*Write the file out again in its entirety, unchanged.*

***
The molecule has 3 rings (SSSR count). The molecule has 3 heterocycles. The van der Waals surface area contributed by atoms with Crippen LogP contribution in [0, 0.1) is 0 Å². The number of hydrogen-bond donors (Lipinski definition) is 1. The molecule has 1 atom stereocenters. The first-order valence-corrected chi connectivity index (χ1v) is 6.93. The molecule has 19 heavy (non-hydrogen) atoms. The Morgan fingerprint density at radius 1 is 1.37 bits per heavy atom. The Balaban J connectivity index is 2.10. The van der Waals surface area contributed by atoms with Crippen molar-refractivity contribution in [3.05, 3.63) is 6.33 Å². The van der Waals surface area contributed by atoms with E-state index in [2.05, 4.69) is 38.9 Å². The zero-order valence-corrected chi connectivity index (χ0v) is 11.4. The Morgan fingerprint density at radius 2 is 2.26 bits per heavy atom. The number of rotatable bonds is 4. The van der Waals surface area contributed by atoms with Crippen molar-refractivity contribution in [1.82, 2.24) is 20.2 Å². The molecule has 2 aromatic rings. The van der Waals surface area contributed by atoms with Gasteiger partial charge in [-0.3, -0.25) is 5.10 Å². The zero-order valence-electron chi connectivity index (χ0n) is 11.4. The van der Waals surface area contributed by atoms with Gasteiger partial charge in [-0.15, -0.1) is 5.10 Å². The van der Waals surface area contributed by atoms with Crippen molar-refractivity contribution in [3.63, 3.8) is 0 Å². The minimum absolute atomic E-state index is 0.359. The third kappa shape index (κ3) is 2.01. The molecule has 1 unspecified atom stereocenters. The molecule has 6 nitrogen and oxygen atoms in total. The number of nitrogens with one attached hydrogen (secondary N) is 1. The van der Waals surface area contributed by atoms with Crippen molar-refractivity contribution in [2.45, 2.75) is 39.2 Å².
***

The molecule has 3 rings (SSSR count). The molecule has 3 heterocycles. The van der Waals surface area contributed by atoms with Crippen LogP contribution in [0, 0.1) is 0 Å². The number of hydrogen-bond donors (Lipinski definition) is 1. The molecule has 1 atom stereocenters. The first-order valence-corrected chi connectivity index (χ1v) is 6.93. The molecule has 19 heavy (non-hydrogen) atoms. The Morgan fingerprint density at radius 1 is 1.37 bits per heavy atom. The Balaban J connectivity index is 2.10. The van der Waals surface area contributed by atoms with Crippen molar-refractivity contribution in [3.05, 3.63) is 6.33 Å². The van der Waals surface area contributed by atoms with E-state index in [2.05, 4.69) is 38.9 Å². The zero-order valence-corrected chi connectivity index (χ0v) is 11.4. The Morgan fingerprint density at radius 2 is 2.26 bits per heavy atom. The number of rotatable bonds is 4. The van der Waals surface area contributed by atoms with Crippen molar-refractivity contribution in [1.82, 2.24) is 20.2 Å². The molecule has 2 aromatic rings. The van der Waals surface area contributed by atoms with Gasteiger partial charge in [-0.3, -0.25) is 5.10 Å². The zero-order valence-electron chi connectivity index (χ0n) is 11.4. The van der Waals surface area contributed by atoms with Gasteiger partial charge in [-0.15, -0.1) is 5.10 Å². The van der Waals surface area contributed by atoms with Crippen molar-refractivity contribution in [3.63, 3.8) is 0 Å². The minimum absolute atomic E-state index is 0.359. The third kappa shape index (κ3) is 2.01. The molecule has 1 unspecified atom stereocenters. The molecule has 6 nitrogen and oxygen atoms in total. The number of nitrogens with one attached hydrogen (secondary N) is 1. The van der Waals surface area contributed by atoms with Crippen molar-refractivity contribution in [2.45, 2.75) is 39.2 Å².